Data affirmation that energy upgrades add value to existing homes may be a long time coming. Along with energy upgraded homes, the numbers of happy home owners continues to climb. How can happy home owners be a problem for valuation affirmation?
Two reasons why evidence is tough to find in the existing home sector:
1- Happy owners of energy upgraded homes don’t often sell. This is a compelling part of the story as we witness market transition. As home performance contractors are out there doing good work, they are creating a segment of occupants who are so comfortable in their homes that now cost less to live in, they are looking to stay, not sell. These homes don’t often turn over. What is the value of a home that is so treasured by its owners, they say they will never sell?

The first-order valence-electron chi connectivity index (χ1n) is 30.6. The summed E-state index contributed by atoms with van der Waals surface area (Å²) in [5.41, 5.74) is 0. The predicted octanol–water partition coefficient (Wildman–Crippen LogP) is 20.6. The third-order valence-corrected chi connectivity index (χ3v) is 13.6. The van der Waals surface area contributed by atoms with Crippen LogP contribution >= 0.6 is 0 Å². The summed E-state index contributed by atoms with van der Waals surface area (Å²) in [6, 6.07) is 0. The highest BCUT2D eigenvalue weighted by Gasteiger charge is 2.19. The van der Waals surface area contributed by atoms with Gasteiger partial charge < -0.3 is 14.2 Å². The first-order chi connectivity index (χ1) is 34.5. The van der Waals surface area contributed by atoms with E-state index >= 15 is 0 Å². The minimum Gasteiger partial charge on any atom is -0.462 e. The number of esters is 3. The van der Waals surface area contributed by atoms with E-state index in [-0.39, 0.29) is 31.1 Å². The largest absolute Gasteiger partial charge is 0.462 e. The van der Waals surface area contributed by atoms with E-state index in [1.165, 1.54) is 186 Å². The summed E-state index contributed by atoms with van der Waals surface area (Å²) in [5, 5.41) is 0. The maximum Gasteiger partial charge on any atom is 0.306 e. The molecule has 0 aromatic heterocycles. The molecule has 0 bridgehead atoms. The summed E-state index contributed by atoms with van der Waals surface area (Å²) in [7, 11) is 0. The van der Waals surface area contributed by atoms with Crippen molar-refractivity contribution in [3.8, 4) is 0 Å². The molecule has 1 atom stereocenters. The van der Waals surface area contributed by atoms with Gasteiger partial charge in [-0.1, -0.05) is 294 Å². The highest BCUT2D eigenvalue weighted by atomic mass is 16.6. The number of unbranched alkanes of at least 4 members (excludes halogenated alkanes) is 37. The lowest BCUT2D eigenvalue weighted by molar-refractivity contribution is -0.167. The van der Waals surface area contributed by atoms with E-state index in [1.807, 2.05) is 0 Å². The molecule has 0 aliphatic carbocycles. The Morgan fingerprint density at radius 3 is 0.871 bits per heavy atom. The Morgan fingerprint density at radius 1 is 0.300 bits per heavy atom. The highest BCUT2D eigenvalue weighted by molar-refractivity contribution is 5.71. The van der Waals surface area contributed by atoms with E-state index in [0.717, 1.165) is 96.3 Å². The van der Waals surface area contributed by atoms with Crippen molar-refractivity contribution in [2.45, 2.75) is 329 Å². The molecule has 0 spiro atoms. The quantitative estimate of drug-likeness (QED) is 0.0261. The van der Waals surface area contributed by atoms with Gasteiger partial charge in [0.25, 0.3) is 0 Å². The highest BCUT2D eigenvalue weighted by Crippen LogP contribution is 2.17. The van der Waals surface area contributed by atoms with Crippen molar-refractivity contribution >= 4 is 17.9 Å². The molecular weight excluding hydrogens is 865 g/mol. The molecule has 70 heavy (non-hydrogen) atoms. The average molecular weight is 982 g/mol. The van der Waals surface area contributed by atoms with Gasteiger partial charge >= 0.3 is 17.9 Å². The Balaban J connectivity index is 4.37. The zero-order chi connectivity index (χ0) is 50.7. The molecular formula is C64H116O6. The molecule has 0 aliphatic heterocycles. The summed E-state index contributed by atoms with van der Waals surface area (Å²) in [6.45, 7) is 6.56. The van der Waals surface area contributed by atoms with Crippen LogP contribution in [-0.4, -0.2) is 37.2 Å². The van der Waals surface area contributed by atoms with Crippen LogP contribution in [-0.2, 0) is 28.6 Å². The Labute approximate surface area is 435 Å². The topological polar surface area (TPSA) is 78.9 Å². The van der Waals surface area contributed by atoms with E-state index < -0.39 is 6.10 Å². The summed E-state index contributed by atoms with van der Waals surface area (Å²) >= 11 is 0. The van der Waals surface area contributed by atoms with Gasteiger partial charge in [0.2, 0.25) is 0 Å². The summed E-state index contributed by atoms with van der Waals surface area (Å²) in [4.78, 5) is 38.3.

2- The second reason is the need for accurate, accessible, sales data of green homes. By now, many of us have heard the call for “greening the MLS”. More data may actually exist but goes unreported. To get there, training is needed for real estate agents, appraisers and lenders. And, we need to get 800+ MLS systems up to speed, or create another information solution. Is it realistic to hope this will happen any time soon?
When there are no comparables what methods can appraisers use to read the local market? Debra Little continued, “Our mission going into this assignment was to turn every stone in search of evidence. We knew that after we exhausted our typical sources, we would need to dig deeper.”